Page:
La Tour d'Auvergne
The House of La Tour d'Auvergne was a French noble family. They had great power and wealth during the 17th and 18th century in France. The family claimed to rule the Duchy of Bouillon from the year of 1456. The duchy was later ceded to France on 26 October 1795. The family had apartments at the Palace of Versailles and a grand townhouse in Paris (now destroyed). The family were notoriously arrogant. They schemed to marry their children well. They tried to gain favour with the royal family of the time. The duchy came into the family through the marriage of Henri de La Tour d'Auvergne to Charlotte de La Marck who was a duchess in her own right. The family also claimed to be the sovereign rulers of the Principality of Sedan. The family used several lesser titles such as titles of Duke of Albret and Duke of Château-Thierry from 1651. They held the rank of "Foreign Princes" at Versailles. As such, they were entitled to use the style of "Highness".
Dukes of BouillonEdit
The dukes were usually addressed by the style of Serene Highness.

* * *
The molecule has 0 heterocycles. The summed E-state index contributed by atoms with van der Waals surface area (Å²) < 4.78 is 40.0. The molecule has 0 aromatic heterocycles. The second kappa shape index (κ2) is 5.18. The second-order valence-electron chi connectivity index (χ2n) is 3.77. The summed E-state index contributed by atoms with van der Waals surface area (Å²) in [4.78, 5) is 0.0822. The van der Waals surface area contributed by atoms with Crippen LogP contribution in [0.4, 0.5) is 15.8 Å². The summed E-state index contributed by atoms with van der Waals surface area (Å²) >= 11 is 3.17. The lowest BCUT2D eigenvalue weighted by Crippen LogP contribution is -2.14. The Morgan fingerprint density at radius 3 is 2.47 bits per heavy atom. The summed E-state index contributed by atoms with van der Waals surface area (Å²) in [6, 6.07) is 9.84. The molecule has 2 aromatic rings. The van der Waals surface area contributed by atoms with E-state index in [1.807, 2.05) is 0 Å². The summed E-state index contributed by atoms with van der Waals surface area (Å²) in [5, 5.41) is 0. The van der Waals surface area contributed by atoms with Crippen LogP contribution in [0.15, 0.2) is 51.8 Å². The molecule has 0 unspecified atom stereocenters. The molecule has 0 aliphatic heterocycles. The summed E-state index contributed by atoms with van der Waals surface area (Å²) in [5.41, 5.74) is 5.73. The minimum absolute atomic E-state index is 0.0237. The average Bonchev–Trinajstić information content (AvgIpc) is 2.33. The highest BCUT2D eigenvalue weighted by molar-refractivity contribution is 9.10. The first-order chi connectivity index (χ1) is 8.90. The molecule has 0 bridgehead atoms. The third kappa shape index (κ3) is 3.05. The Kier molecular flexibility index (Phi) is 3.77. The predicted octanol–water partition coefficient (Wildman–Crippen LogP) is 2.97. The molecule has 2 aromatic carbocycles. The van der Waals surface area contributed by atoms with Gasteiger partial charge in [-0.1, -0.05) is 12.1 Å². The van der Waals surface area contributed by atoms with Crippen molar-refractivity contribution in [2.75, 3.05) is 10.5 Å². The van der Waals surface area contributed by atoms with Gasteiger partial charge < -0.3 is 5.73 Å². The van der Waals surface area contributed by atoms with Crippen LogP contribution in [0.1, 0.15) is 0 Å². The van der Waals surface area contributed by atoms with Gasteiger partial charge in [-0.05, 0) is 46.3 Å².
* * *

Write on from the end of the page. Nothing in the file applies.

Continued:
- Henri de La Tour d'Auvergne (1555-1623)
- Frédéric Maurice de La Tour d'Auvergne (1605-1652)
- Godefroy Maurice de La Tour d'Auvergne (1636-1721)
- Emmanuel-Théodose de La Tour d'Auvergne (1668-1730)
- Charles Godefroy de La Tour d'Auvergne (1706-1771)
- Godefroy Charles Henri de La Tour d'Auvergne (1728-1792)
- Jacques Léopold de La Tour d'Auvergne (1746-1802)
Notable members and relationsEdit
- Catherine de' Medici was the daughter of a La Tour d'Auvergne.
- Henri de la Tour d'Auvergne, Vicomte de Turenne (1611-1675), Marshal of France, younger brother of the second Duke of Bouillon.
- Marie Charlotte de La Tour d'Auvergne the Princess of Beauvau by marriage and painted by Jean Marc Nattier.
- Emmanuel Théodose de La Tour d'Auvergne known as the Cardinal de Bouillon and a famous religious figure of his time.
- Louis Henri de La Tour d'Auvergne known as the Count of Évreux, who also built the Hôtel d'Évreux in Paris the official residence of the President of the French Republic.